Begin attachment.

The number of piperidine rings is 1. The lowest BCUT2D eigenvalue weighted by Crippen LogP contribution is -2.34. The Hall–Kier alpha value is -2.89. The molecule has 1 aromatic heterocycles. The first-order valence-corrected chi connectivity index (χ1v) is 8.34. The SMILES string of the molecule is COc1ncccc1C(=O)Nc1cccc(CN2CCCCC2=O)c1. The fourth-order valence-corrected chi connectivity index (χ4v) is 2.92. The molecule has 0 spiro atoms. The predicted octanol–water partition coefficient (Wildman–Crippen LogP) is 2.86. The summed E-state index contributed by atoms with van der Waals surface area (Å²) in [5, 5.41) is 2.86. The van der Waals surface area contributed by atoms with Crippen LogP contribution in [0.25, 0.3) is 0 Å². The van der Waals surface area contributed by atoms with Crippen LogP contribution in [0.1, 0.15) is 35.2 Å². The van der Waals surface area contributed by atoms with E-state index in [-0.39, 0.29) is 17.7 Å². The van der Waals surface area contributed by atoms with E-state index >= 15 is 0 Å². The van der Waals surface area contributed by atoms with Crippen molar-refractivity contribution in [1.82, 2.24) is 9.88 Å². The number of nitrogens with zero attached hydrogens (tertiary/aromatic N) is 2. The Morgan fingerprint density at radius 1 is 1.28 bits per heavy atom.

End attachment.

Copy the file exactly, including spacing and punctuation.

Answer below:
The number of piperidine rings is 1. The lowest BCUT2D eigenvalue weighted by Crippen LogP contribution is -2.34. The Hall–Kier alpha value is -2.89. The molecule has 1 aromatic heterocycles. The first-order valence-corrected chi connectivity index (χ1v) is 8.34. The SMILES string of the molecule is COc1ncccc1C(=O)Nc1cccc(CN2CCCCC2=O)c1. The fourth-order valence-corrected chi connectivity index (χ4v) is 2.92. The molecule has 0 spiro atoms. The predicted octanol–water partition coefficient (Wildman–Crippen LogP) is 2.86. The summed E-state index contributed by atoms with van der Waals surface area (Å²) in [5, 5.41) is 2.86. The van der Waals surface area contributed by atoms with Crippen LogP contribution in [0.25, 0.3) is 0 Å². The van der Waals surface area contributed by atoms with Crippen LogP contribution in [0.1, 0.15) is 35.2 Å². The van der Waals surface area contributed by atoms with E-state index in [-0.39, 0.29) is 17.7 Å². The van der Waals surface area contributed by atoms with E-state index >= 15 is 0 Å². The van der Waals surface area contributed by atoms with Crippen molar-refractivity contribution in [1.82, 2.24) is 9.88 Å². The number of nitrogens with zero attached hydrogens (tertiary/aromatic N) is 2. The Morgan fingerprint density at radius 1 is 1.28 bits per heavy atom.